Take a drive on the Barcoo Way skirting tranquil billabongs with backroads showcasing prime grazing land through Tambo (famous for Tambo Teddies), Blackall (art and cultural hub of Central Outback Queensland), Isisford (home of the Yellow Belly country), and Yaraka (opal mines and two national parks nearby) and you come to Windorah.
The Barcoo and Thompson Rivers join here to form a creek, the majestic Coopers Creek. Sometimes if you stop a while, you will discover little treasures.
Windorah has a population of about 80 and was gazetted a town in 1880. Its first police station, school and post office came a year later and the telegraph line in 1885 to connect the Outback to the big smoke.
It now has a police station, primary school, two council-owned caravan parks, the Windorah Outback shop for groceries, two fuel stations, a Western Star Hotel Motel and restaurant next door and one of the best tourist information centres you could find.
The woman at the info centre was knowledgeable and helpful, and guided us to wonderful experiences around the town including the red dunes at sunset and free bush camping on Coopers Creek just outside of town. She also suggested extending our drive to Jundah and Welford National Park on the Barcoo River, where Mitchell grass plains and arid mulga woodlands, spinifex and ghost gums make a distinctive landscape.
Windorah’s water is pumped from Coopers Creek just 10km out of town. Its main income is primary industries, mining and tourism. Apart from the red sand dunes it is quite flat and is only 136m above sea level.
The Art Garden walk in town features local flora, sculptures, and mosaic artworks. Just down the road is the drinking water and dump point. We filled our tanks as the water was excellent.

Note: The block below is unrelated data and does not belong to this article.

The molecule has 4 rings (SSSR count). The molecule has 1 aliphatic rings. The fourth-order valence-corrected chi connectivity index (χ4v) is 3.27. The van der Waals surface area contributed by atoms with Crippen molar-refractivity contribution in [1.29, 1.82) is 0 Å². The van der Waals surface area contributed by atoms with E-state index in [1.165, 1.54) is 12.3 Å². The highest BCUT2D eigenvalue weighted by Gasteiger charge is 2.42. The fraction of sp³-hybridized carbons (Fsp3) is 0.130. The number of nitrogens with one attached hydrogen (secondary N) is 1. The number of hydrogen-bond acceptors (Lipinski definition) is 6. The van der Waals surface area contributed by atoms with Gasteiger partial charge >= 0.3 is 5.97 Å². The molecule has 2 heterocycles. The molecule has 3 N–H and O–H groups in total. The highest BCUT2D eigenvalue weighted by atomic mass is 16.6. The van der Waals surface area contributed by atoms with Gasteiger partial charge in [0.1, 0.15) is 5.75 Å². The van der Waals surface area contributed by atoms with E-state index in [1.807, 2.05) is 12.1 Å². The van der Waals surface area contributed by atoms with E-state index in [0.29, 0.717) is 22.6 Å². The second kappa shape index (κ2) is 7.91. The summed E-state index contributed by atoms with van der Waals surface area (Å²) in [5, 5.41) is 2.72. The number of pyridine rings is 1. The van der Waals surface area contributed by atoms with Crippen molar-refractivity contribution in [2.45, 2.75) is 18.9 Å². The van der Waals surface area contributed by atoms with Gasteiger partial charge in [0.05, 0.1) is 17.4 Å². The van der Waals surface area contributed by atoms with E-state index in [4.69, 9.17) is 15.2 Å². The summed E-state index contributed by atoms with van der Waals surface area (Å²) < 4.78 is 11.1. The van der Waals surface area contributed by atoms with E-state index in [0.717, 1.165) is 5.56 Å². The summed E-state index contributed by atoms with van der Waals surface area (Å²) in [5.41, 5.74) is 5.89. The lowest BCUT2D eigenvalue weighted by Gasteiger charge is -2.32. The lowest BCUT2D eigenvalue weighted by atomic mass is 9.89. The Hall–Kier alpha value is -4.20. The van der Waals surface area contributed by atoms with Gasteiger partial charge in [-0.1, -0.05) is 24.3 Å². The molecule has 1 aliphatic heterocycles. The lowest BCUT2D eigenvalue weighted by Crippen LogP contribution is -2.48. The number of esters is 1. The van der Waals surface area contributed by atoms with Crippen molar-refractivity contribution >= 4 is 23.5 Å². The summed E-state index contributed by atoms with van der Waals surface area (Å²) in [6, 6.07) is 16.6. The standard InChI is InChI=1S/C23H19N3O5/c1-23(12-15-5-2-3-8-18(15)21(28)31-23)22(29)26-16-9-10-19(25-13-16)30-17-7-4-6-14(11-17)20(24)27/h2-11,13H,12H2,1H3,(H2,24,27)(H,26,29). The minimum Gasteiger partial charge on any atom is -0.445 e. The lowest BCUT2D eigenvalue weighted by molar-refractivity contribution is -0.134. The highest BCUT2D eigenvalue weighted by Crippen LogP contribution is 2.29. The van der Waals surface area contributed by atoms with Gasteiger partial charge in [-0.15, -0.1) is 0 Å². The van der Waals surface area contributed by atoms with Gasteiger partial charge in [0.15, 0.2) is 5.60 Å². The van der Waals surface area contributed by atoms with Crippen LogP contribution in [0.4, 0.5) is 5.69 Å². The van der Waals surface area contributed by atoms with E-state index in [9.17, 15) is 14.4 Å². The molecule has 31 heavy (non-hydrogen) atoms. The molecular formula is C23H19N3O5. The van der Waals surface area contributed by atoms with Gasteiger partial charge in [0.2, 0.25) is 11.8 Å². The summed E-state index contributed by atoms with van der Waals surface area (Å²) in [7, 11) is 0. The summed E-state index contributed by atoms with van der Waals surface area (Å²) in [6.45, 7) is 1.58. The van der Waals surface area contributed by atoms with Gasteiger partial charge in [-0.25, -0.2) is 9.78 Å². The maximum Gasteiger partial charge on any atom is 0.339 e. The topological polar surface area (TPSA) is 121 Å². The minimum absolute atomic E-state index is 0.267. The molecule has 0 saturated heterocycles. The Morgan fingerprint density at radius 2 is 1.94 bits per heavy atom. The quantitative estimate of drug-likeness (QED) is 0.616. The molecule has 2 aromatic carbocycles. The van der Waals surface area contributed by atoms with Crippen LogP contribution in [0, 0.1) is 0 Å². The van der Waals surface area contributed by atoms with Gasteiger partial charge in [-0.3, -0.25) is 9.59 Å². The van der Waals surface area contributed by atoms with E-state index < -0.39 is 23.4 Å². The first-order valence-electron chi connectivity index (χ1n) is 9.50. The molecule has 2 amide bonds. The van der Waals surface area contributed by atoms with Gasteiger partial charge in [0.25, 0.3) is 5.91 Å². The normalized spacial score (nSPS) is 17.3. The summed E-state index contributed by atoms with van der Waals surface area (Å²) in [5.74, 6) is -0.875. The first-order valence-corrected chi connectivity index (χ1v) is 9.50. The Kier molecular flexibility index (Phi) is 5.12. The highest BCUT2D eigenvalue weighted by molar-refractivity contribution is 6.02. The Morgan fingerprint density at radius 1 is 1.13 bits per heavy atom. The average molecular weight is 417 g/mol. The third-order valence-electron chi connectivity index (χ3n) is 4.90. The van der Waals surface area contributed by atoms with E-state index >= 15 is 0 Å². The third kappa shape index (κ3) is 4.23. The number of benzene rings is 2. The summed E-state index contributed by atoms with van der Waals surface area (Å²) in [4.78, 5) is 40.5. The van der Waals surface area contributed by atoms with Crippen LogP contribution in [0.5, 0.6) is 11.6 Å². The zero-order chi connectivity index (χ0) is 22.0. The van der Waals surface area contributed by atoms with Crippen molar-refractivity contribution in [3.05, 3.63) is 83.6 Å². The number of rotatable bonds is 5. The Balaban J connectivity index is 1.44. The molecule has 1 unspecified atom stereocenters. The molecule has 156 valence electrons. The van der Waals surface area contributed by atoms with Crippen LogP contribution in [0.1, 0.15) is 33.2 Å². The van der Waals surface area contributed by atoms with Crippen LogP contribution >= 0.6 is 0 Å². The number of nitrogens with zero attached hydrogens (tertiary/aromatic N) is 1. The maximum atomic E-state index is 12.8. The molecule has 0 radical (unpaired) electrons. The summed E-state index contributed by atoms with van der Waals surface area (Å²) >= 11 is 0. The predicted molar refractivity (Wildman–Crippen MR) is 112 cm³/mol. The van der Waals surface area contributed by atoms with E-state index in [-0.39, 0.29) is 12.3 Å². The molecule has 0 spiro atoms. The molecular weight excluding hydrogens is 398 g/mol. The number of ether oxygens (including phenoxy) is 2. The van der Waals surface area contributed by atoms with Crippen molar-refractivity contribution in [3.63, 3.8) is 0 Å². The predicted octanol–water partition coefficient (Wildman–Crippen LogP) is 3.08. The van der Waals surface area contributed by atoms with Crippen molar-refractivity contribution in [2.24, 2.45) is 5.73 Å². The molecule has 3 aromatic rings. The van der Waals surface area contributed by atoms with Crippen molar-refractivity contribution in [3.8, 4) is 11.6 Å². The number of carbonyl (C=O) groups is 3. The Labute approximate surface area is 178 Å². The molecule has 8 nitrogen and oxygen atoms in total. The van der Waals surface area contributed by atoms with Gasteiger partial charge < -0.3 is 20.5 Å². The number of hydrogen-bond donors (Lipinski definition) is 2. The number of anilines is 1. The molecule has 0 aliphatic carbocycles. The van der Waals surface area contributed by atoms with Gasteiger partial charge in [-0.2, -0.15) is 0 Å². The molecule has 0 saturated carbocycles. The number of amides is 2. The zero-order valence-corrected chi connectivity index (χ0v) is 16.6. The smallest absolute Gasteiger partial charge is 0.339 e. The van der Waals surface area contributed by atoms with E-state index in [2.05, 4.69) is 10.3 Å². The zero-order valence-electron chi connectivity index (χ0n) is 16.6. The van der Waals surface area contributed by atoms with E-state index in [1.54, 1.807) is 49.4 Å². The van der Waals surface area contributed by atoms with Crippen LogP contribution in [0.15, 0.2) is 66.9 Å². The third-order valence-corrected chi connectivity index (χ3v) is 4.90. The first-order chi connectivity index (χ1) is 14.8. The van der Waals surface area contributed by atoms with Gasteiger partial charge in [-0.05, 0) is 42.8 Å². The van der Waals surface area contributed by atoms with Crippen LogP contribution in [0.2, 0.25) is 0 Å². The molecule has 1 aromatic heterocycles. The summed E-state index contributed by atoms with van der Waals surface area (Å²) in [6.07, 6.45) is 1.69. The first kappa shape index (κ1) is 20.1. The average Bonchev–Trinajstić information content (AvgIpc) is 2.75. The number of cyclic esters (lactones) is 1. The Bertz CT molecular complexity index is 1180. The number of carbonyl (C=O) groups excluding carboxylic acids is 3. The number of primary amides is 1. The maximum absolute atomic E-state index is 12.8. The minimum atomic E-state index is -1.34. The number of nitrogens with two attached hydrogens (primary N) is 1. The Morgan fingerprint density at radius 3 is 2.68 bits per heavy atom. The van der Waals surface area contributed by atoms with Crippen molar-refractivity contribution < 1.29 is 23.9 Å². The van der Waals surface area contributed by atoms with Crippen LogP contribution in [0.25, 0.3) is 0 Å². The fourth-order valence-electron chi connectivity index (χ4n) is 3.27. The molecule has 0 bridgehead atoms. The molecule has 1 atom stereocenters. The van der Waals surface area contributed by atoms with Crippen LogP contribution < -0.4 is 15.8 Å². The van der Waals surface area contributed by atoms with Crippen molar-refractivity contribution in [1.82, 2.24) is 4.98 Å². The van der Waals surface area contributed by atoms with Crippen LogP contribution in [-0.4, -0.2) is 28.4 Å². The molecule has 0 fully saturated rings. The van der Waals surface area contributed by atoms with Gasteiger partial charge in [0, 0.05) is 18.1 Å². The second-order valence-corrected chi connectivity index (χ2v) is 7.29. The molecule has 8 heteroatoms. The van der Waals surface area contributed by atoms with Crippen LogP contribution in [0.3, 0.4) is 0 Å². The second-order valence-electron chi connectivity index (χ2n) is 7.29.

The town was named by the local Mithika people and means “big fish”. Yellow belly is sought after here, along with the tasty red claw.
Heading to our camp on Coopers Creek , we travelled the 12km Nature Drive developed by the community to give tourists a better understanding of the natural state of the land and its flora where shrubs and trees have been tagged to help identify the species.
The statement on their brochure is worthy of note: “Take nothing but memories and photographs. Leave nothing but tyre tracks and footprints.”
We camped on Coopers Creek for two nights and had a choice of spots either side of the Cooper Bridge. The location is peaceful and pleasant, with views of fishermen in their punts, pelicans floating by and parrots landing in the coolabah and acacia trees.
It was private in most locations and open fires are permitted.
Just out of town is Ergon Energy’s first solar farm, established in 2009. The five mirrored dishes 13.7m across reflect sunlight radiation to high capacity solar cells. Each generates about 26kw of electricity, depending on the weather, time of day and cloud cover.
It has a capacity to generate 360,000kw of electricity each year; power that would otherwise require 100,000 litres of diesel to run the town’s generators.
Windorah has two caravan parks with all the usual facilities and is very reasonably priced.
If you are bush camping out of town or just passing through, you can access the coin-operated washing machines, a real treat at the end of a dusty road.
There is a lush green public park with toilets and taps, shaded picnic tables and even a flyscreen enclosure for peaceful eating.
This little town has everything a traveller needs. The grocery store even sold home grown vegies –we bought two punnets of juicy fresh cherry tomatoes grown by the shopkeeper.
It is always worth stopping to have a chat with a local or pick up a brochure to discover something special and particular to the town – and often the tidbits of history that we didn’t learn at school.
DID YOU KNOW?
Cooper’s Creek was named by Charles Sturt in 1845. In Sturt’s own words: “I gave the name of Cooper’s Creek to that fine watercourse we had so anxiously traced, as a proof of my respect for Mr Cooper, the judge of South Australia. I would gladly have laid this creek down as a river, but as it had no current, I did not feel myself justified in doing so.”
Mapmakers have in more recent times dropped the possessive “s” but residents are determined to preserve the historical as well as the natural heritage of this magnificent dry river.